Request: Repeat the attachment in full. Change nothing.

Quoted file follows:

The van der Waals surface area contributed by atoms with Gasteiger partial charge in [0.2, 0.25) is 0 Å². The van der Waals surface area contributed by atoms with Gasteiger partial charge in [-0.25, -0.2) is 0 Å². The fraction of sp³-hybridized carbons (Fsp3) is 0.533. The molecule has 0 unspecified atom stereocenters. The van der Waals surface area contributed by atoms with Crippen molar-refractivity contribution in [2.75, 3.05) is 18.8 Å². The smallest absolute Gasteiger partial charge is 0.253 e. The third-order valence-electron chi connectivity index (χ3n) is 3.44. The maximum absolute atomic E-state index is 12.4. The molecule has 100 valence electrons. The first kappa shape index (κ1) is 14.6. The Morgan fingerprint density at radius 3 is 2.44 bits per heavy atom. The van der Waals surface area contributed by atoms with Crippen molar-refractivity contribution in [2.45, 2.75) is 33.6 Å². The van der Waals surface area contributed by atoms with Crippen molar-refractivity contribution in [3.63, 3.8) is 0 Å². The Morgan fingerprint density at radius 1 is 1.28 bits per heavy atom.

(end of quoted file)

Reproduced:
The van der Waals surface area contributed by atoms with Gasteiger partial charge in [0.2, 0.25) is 0 Å². The van der Waals surface area contributed by atoms with Gasteiger partial charge in [-0.25, -0.2) is 0 Å². The fraction of sp³-hybridized carbons (Fsp3) is 0.533. The molecule has 0 unspecified atom stereocenters. The van der Waals surface area contributed by atoms with Crippen molar-refractivity contribution in [2.75, 3.05) is 18.8 Å². The smallest absolute Gasteiger partial charge is 0.253 e. The third-order valence-electron chi connectivity index (χ3n) is 3.44. The maximum absolute atomic E-state index is 12.4. The molecule has 100 valence electrons. The first kappa shape index (κ1) is 14.6. The Morgan fingerprint density at radius 3 is 2.44 bits per heavy atom. The van der Waals surface area contributed by atoms with Crippen molar-refractivity contribution in [2.45, 2.75) is 33.6 Å². The van der Waals surface area contributed by atoms with Crippen molar-refractivity contribution in [3.63, 3.8) is 0 Å². The Morgan fingerprint density at radius 1 is 1.28 bits per heavy atom.